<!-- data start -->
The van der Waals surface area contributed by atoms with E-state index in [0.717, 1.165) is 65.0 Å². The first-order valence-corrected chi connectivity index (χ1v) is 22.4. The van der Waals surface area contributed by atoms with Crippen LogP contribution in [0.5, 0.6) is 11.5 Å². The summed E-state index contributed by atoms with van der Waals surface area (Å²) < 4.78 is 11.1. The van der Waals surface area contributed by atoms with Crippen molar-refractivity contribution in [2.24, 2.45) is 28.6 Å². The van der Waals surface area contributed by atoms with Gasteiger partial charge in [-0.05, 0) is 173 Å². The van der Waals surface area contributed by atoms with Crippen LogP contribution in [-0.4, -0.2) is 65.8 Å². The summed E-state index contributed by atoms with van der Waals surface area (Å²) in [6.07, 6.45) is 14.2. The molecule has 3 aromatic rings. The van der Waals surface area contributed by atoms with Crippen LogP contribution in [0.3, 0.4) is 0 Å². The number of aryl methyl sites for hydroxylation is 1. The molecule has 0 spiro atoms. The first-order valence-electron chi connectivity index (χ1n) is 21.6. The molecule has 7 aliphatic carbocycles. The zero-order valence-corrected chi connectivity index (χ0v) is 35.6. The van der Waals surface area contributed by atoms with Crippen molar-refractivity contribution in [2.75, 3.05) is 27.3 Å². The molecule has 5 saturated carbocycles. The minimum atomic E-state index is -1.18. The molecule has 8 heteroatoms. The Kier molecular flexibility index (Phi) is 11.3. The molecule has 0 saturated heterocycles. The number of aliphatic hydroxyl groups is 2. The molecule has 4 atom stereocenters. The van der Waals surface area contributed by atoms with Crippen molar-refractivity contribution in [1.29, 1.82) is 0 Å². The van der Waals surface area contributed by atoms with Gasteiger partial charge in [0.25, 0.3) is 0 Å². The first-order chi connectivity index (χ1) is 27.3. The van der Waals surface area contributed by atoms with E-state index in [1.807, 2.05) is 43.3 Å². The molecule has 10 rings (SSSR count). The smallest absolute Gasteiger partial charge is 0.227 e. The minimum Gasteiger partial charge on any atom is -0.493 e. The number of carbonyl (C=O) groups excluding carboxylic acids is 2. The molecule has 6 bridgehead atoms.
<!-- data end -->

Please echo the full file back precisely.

The van der Waals surface area contributed by atoms with E-state index in [0.717, 1.165) is 65.0 Å². The first-order valence-corrected chi connectivity index (χ1v) is 22.4. The van der Waals surface area contributed by atoms with Crippen LogP contribution in [0.5, 0.6) is 11.5 Å². The summed E-state index contributed by atoms with van der Waals surface area (Å²) < 4.78 is 11.1. The van der Waals surface area contributed by atoms with Crippen molar-refractivity contribution in [2.24, 2.45) is 28.6 Å². The van der Waals surface area contributed by atoms with Gasteiger partial charge in [-0.05, 0) is 173 Å². The van der Waals surface area contributed by atoms with Crippen LogP contribution in [-0.4, -0.2) is 65.8 Å². The summed E-state index contributed by atoms with van der Waals surface area (Å²) in [6.07, 6.45) is 14.2. The molecule has 3 aromatic rings. The van der Waals surface area contributed by atoms with Crippen LogP contribution in [0.3, 0.4) is 0 Å². The number of aryl methyl sites for hydroxylation is 1. The molecule has 0 spiro atoms. The first-order valence-electron chi connectivity index (χ1n) is 21.6. The molecule has 7 aliphatic carbocycles. The zero-order valence-corrected chi connectivity index (χ0v) is 35.6. The van der Waals surface area contributed by atoms with Crippen molar-refractivity contribution in [2.75, 3.05) is 27.3 Å². The molecule has 5 saturated carbocycles. The minimum atomic E-state index is -1.18. The molecule has 8 heteroatoms. The Kier molecular flexibility index (Phi) is 11.3. The molecule has 0 saturated heterocycles. The number of aliphatic hydroxyl groups is 2. The molecule has 4 atom stereocenters. The van der Waals surface area contributed by atoms with Crippen molar-refractivity contribution in [1.29, 1.82) is 0 Å². The van der Waals surface area contributed by atoms with Gasteiger partial charge in [0.25, 0.3) is 0 Å². The first-order chi connectivity index (χ1) is 27.3. The van der Waals surface area contributed by atoms with E-state index in [1.807, 2.05) is 43.3 Å². The molecule has 10 rings (SSSR count). The smallest absolute Gasteiger partial charge is 0.227 e. The minimum Gasteiger partial charge on any atom is -0.493 e. The number of carbonyl (C=O) groups excluding carboxylic acids is 2. The molecule has 6 bridgehead atoms.